Photo by Alec McPike
Pepperdine students most likely saw Gus Peterson around last semester. And anyone involved with New Student Orientation this week couldn’t have missed him or his bright orange shoes.
Working closely with Chaplain Sara Barton, Peterson acted as the interim director of Convocation for the spring 2015 semester. After spending most of his summer in Florence, Italy with his wife and Fine Arts Professor Gretchen Batcheller and their 1-year-old daughter, he’s back and officially part of the Pepperdine community as the new director of Convocation.
Peterson said he has big plans for this semester and intends to expand upon the current relationship between the Chaplain’s Office and the students.
“I want this semester to be about innovation, collaboration and a willingness to work with students,” he said.
Part of Peterson’s plan includes taking a look at Convo being a requirement. He is fully aware that it is often viewed as a chore, or even a place to grab a quick nap. Peterson said he is hoping to shift the overall perception of Convo “from transactional to transformational.”
His plan for this shift starts with bringing in his unique personality to the Convocation program. Peterson said he hopes his commitment to the church, the students and also the university will help strengthen relationships between the students and the administration. He also wants to make the weekly Wednesday Chapel feel a bit more convesational.
“I want it to feel like a shared space,” he said. “Let’s turn the lights on, so we can see who’s all in the room, and do our best to meet each person in the room where they’re at.”
Peterson’s plan also includes tailoring speakers so their messages will be of the biggest benefit possible to the students. He said aligning the message of a given Convocation with an event that affects the students’ lives could make Wednesdays more purposeful, and be worth more to them than just academic credit.
“We want to root Wednesdays in preaching, and by that connect Wednesdays to our community and to the world,” he said.
Peterson spoke excitedly about his time working in the Chaplain’s Office. He said it’s truly a special place to work, and everyone has become very close.
“We all really love each other,” he said. “It’s overwhelming in all the the right ways.”
Laughing, Peterson described their office environment as being “in the honeymoon phase.”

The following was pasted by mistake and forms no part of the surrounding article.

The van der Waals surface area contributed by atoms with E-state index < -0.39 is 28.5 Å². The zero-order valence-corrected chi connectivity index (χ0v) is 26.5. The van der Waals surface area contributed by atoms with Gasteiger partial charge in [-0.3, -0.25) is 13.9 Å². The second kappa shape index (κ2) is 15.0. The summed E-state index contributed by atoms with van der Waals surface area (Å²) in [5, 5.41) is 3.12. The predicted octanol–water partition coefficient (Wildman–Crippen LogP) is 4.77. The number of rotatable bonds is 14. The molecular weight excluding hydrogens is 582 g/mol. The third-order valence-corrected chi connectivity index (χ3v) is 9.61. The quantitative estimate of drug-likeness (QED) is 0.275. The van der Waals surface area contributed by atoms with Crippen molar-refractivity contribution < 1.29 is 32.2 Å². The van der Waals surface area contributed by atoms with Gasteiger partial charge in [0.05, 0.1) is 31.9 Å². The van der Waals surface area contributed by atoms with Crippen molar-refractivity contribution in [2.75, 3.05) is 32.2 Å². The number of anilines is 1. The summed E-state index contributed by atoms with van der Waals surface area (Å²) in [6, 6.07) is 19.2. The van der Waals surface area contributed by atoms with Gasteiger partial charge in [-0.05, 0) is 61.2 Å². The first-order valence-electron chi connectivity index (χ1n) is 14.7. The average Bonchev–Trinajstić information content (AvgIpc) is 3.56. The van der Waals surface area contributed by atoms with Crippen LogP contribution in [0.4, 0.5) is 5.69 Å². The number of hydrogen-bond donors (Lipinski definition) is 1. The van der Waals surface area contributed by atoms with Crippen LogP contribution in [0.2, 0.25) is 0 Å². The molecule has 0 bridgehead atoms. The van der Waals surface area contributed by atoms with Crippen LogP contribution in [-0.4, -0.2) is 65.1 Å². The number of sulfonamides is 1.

Peterson graduated from Seattle Pacific University in 1998 with a degree in Theater. After college, he stayed in Seattle and worked in production for the Kingdome, Safeco Field and the Experience Music Project Museum. Peterson said that after several years of a constant grind, he realized life was about more than just work and money. He decided to spend a year volunteering in Ireland and two months traveling by train throughout Europe.
Once back in Seattle, Peterson worked briefly as an office tech for a medical malpractice insurance company and then a merchant services credit card processing company. He said neither job suited him very well, and he knew there was a more meaningful path for him to follow. In 2012, he graduated from seminary, but decided his service to God and the community would be more useful outside the church.
“I have found deep resonance in a call to work vocationally outside the church, but alongside the church,” Peterson said. “While in seminary, I was on the ordination path for [Presbyterian Churches in the U.S.], but sensed a pull away from this, and toward more nontraditional settings.”
Before he started at Pepperdine last spring, Peterson worked for a nonprofit organization in Seattle, specializing in providing recreational resources to pediatric cancer patients. He said the job was extremely rewarding, but having to commute from Seattle to Malibu to see his wife was not ideal.
When the opportunity came for him to join his wife at Pepperdine, and to work in a position where he could be close to God and the students, Peterson said he was thrilled.
“I find joy and fulfillment in settings where the people I come into contact with represent a broad spectrum of life experience, belief and questions,” Peterson said. “That said, I have a deep value for the life of the church, and my wife and I both serve gladly in our church community.”
Talking about his family and experience in Florence this past summer, Peterson said he’s been teaching his daughter English, while his wife teaches her German. He said one of the best moments of the trip was when she said, “I love you” to both of them in German.
“That’s the good stuff in life, right there,” he said.
Follow Alec McPIke on Twitter: @alecmcpike